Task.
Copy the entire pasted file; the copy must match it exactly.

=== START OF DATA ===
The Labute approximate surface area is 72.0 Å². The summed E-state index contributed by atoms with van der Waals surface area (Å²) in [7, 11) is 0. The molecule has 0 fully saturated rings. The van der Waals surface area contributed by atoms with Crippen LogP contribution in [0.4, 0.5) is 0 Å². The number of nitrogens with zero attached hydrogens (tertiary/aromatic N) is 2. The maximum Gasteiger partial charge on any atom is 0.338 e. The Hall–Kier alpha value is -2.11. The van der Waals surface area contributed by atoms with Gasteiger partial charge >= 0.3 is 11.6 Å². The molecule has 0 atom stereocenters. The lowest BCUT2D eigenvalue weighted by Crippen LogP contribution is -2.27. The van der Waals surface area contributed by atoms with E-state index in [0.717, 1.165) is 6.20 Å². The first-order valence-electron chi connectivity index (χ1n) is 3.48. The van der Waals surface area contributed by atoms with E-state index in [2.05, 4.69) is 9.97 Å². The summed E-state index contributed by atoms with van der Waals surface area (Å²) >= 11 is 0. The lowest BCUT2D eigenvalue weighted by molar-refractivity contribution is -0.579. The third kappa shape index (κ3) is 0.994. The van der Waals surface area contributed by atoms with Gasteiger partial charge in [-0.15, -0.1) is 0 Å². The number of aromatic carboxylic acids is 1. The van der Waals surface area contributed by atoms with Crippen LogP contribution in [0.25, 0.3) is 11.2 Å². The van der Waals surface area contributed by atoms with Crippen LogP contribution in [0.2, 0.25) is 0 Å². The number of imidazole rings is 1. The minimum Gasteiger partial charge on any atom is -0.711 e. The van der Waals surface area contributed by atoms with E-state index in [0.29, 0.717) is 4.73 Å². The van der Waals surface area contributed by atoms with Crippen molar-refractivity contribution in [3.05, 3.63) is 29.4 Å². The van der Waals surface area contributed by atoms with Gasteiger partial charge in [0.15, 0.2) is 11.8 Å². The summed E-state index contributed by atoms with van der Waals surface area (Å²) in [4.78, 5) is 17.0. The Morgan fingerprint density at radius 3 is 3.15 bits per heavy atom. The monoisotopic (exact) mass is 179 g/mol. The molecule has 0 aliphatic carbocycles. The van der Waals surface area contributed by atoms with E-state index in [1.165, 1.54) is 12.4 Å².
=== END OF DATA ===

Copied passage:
The Labute approximate surface area is 72.0 Å². The summed E-state index contributed by atoms with van der Waals surface area (Å²) in [7, 11) is 0. The molecule has 0 fully saturated rings. The van der Waals surface area contributed by atoms with Crippen LogP contribution in [0.4, 0.5) is 0 Å². The number of nitrogens with zero attached hydrogens (tertiary/aromatic N) is 2. The maximum Gasteiger partial charge on any atom is 0.338 e. The Hall–Kier alpha value is -2.11. The van der Waals surface area contributed by atoms with Gasteiger partial charge >= 0.3 is 11.6 Å². The molecule has 0 atom stereocenters. The lowest BCUT2D eigenvalue weighted by Crippen LogP contribution is -2.27. The van der Waals surface area contributed by atoms with E-state index in [0.717, 1.165) is 6.20 Å². The first-order valence-electron chi connectivity index (χ1n) is 3.48. The van der Waals surface area contributed by atoms with E-state index in [2.05, 4.69) is 9.97 Å². The summed E-state index contributed by atoms with van der Waals surface area (Å²) >= 11 is 0. The lowest BCUT2D eigenvalue weighted by molar-refractivity contribution is -0.579. The third kappa shape index (κ3) is 0.994. The van der Waals surface area contributed by atoms with Gasteiger partial charge in [-0.15, -0.1) is 0 Å². The number of aromatic carboxylic acids is 1. The van der Waals surface area contributed by atoms with Crippen LogP contribution in [0.25, 0.3) is 11.2 Å². The van der Waals surface area contributed by atoms with Crippen LogP contribution in [0.2, 0.25) is 0 Å². The number of imidazole rings is 1. The minimum Gasteiger partial charge on any atom is -0.711 e. The van der Waals surface area contributed by atoms with E-state index in [0.29, 0.717) is 4.73 Å². The van der Waals surface area contributed by atoms with Crippen molar-refractivity contribution in [3.05, 3.63) is 29.4 Å². The van der Waals surface area contributed by atoms with Gasteiger partial charge in [0.15, 0.2) is 11.8 Å². The summed E-state index contributed by atoms with van der Waals surface area (Å²) in [4.78, 5) is 17.0. The Morgan fingerprint density at radius 3 is 3.15 bits per heavy atom. The monoisotopic (exact) mass is 179 g/mol. The molecule has 0 aliphatic carbocycles. The van der Waals surface area contributed by atoms with E-state index in [1.165, 1.54) is 12.4 Å².